Interviews That Don’t Suck: The Product Scenario

Interviews That Don’t Suck: The Product Scenario

A framework for shaping scenario interviews that offer candidates a great experience — and your team vital evidence for quality decisions.

I am a strong believer in hiring product people through an evidence-based, performance-orientated process. Starting with the achievements you expect of the candidate in their first year, shape a rubric for the attributes they need to demonstrate, then use interviews to collect evidence that demonstrates the score to award for each one.

Scenario interviews are one of my favourite tools for collecting this evidence for product roles, because behavioural characteristics are so much of what makes a strong candidate a terrific asset to the team.

Thoughtfully constructed and facilitated, a scenario can give terrific insight into the candidate’s thought process, communication preferences, and professional behaviours.

But poorly structured and haphazardly run scenarios lead to confusion, poor performance on the day, weak decisions by the hiring team, and leave the candidate with a poor perception of your company.

In my experience, most organizations run bad scenario interviews.

In this article I will try to help — by outlining two models that most scenario interviews fall into, explaining why the collaborative model is my preferred approach, and offering five concrete things you can be doing to make your scenario interviews a valuable experience for everyone involved.

Two models

I’ve been through numerous scenario interviews in my career. Some great, others have been awful. All have fallen more or less into one of two models. I call them ‘figure it out’ and ‘discover, together’.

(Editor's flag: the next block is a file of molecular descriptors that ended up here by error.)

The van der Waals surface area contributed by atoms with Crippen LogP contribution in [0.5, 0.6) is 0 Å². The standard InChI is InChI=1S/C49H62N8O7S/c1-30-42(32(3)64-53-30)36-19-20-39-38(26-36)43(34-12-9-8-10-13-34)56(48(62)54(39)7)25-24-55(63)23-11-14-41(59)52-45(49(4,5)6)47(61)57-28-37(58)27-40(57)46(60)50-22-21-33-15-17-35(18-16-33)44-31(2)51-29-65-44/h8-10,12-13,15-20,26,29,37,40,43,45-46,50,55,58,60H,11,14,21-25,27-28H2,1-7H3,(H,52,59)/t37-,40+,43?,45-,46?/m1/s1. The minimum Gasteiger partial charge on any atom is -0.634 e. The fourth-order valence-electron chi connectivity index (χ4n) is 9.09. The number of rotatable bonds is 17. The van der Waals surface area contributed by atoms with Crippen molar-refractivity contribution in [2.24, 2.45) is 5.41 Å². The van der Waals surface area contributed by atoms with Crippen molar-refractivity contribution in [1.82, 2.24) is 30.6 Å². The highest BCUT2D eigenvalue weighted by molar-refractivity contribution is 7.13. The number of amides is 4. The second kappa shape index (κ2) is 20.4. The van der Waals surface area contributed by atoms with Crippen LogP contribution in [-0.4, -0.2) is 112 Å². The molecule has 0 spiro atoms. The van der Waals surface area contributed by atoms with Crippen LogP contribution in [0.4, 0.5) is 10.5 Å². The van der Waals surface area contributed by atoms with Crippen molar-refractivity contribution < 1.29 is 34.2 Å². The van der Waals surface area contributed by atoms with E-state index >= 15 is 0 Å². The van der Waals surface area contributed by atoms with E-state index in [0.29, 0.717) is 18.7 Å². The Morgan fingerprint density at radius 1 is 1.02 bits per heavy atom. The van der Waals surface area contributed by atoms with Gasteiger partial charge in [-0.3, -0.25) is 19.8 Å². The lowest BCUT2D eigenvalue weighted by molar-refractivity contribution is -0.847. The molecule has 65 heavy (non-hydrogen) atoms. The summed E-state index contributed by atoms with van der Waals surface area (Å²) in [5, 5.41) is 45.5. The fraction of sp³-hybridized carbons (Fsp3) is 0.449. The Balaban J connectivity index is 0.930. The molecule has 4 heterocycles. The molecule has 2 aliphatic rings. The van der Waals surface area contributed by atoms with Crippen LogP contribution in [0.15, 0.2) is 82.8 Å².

‘Figure it out’

Photograph of the ocean. A person is sitting on a paddle board, waiting for a wave.

Photo by Tim Mossholder on Unsplash

In this model, the candidate is given an outline of a problem or opportunity by the interviewers–usually in writing, sometimes verbally–and is told to work through the problem.

The interviewers take a largely passive observer role by default, though they may provide prompts if the candidate appears to get stuck. If the candidate wants the interviewers to engage in the process, they must actively invite them to do so.

My worst experience with a scenario interview followed the ‘figure it out’ model.

I arrived at the office, was eventually greeted at the door, and led to a narrow room that barely fit a long table and the dozen chairs set around it. The table held a few scrap post-its and a couple of unpromising whiteboard markers. The wall was filled with old scrawls.

The two interviewers sat on one side of the table; I squeezed in between the whiteboard wall and the table on the other side.

After an hour or so of questions back and forth, the interviewers announced it was time for the scenario/whiteboarding exercise.

interviews-and-insights scenario product-management hiring

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